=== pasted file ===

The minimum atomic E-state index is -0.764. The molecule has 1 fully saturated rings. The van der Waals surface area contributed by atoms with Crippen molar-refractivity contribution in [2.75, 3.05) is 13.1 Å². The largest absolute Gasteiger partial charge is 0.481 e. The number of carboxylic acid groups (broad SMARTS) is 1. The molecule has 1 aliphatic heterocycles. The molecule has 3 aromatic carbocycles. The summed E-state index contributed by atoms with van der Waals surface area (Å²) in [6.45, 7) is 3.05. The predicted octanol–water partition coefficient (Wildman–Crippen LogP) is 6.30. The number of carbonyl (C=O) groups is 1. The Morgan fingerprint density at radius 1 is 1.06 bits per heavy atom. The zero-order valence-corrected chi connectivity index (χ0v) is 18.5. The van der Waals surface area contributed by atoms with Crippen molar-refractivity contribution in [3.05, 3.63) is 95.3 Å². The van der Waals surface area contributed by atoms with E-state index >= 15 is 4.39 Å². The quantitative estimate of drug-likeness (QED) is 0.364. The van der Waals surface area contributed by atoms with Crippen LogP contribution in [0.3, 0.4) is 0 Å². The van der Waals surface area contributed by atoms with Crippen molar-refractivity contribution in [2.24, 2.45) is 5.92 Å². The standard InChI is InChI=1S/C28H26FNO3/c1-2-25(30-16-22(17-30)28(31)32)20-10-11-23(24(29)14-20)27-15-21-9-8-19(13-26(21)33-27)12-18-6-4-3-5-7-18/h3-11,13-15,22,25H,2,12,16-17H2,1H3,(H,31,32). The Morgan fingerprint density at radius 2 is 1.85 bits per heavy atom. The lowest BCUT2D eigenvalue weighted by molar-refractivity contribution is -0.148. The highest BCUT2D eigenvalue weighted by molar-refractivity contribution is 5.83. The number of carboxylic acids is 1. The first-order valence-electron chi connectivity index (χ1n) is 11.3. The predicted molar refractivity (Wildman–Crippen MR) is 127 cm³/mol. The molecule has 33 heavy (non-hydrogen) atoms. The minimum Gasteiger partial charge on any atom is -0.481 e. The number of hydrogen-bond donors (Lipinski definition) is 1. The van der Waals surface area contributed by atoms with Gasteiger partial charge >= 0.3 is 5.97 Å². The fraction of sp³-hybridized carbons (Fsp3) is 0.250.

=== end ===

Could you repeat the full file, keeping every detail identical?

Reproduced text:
The minimum atomic E-state index is -0.764. The molecule has 1 fully saturated rings. The van der Waals surface area contributed by atoms with Crippen molar-refractivity contribution in [2.75, 3.05) is 13.1 Å². The largest absolute Gasteiger partial charge is 0.481 e. The number of carboxylic acid groups (broad SMARTS) is 1. The molecule has 1 aliphatic heterocycles. The molecule has 3 aromatic carbocycles. The summed E-state index contributed by atoms with van der Waals surface area (Å²) in [6.45, 7) is 3.05. The predicted octanol–water partition coefficient (Wildman–Crippen LogP) is 6.30. The number of carbonyl (C=O) groups is 1. The Morgan fingerprint density at radius 1 is 1.06 bits per heavy atom. The zero-order valence-corrected chi connectivity index (χ0v) is 18.5. The van der Waals surface area contributed by atoms with Crippen molar-refractivity contribution in [3.05, 3.63) is 95.3 Å². The van der Waals surface area contributed by atoms with E-state index >= 15 is 4.39 Å². The quantitative estimate of drug-likeness (QED) is 0.364. The van der Waals surface area contributed by atoms with Crippen LogP contribution in [0.3, 0.4) is 0 Å². The van der Waals surface area contributed by atoms with Crippen molar-refractivity contribution in [2.24, 2.45) is 5.92 Å². The standard InChI is InChI=1S/C28H26FNO3/c1-2-25(30-16-22(17-30)28(31)32)20-10-11-23(24(29)14-20)27-15-21-9-8-19(13-26(21)33-27)12-18-6-4-3-5-7-18/h3-11,13-15,22,25H,2,12,16-17H2,1H3,(H,31,32). The Morgan fingerprint density at radius 2 is 1.85 bits per heavy atom. The lowest BCUT2D eigenvalue weighted by molar-refractivity contribution is -0.148. The highest BCUT2D eigenvalue weighted by molar-refractivity contribution is 5.83. The number of carboxylic acids is 1. The first-order valence-electron chi connectivity index (χ1n) is 11.3. The predicted molar refractivity (Wildman–Crippen MR) is 127 cm³/mol. The molecule has 33 heavy (non-hydrogen) atoms. The minimum Gasteiger partial charge on any atom is -0.481 e. The number of hydrogen-bond donors (Lipinski definition) is 1. The van der Waals surface area contributed by atoms with Gasteiger partial charge >= 0.3 is 5.97 Å². The fraction of sp³-hybridized carbons (Fsp3) is 0.250.